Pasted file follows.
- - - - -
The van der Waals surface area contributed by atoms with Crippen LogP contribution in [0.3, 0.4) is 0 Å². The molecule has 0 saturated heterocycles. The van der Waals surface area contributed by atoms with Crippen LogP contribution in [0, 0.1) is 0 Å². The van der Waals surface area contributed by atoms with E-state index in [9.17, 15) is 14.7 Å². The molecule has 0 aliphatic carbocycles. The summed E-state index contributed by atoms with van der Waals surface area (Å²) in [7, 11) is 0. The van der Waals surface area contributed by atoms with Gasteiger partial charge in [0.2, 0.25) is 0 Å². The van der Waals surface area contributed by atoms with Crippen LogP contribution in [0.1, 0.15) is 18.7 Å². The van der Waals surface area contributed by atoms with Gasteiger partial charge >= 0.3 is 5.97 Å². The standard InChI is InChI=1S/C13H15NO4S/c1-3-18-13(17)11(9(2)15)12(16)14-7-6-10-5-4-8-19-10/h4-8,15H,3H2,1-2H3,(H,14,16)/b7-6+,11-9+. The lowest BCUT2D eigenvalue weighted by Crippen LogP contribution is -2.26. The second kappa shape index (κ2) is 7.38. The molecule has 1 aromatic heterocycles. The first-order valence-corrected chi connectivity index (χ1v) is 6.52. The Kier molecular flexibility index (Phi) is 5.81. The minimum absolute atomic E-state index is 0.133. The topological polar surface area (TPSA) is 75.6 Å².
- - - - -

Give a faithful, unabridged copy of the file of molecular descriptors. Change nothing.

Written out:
The van der Waals surface area contributed by atoms with Crippen LogP contribution in [0.3, 0.4) is 0 Å². The molecule has 0 saturated heterocycles. The van der Waals surface area contributed by atoms with Crippen LogP contribution in [0, 0.1) is 0 Å². The van der Waals surface area contributed by atoms with E-state index in [9.17, 15) is 14.7 Å². The molecule has 0 aliphatic carbocycles. The summed E-state index contributed by atoms with van der Waals surface area (Å²) in [7, 11) is 0. The van der Waals surface area contributed by atoms with Gasteiger partial charge in [0.2, 0.25) is 0 Å². The van der Waals surface area contributed by atoms with Crippen LogP contribution in [0.1, 0.15) is 18.7 Å². The van der Waals surface area contributed by atoms with Gasteiger partial charge >= 0.3 is 5.97 Å². The standard InChI is InChI=1S/C13H15NO4S/c1-3-18-13(17)11(9(2)15)12(16)14-7-6-10-5-4-8-19-10/h4-8,15H,3H2,1-2H3,(H,14,16)/b7-6+,11-9+. The lowest BCUT2D eigenvalue weighted by Crippen LogP contribution is -2.26. The second kappa shape index (κ2) is 7.38. The molecule has 1 aromatic heterocycles. The first-order valence-corrected chi connectivity index (χ1v) is 6.52. The Kier molecular flexibility index (Phi) is 5.81. The minimum absolute atomic E-state index is 0.133. The topological polar surface area (TPSA) is 75.6 Å².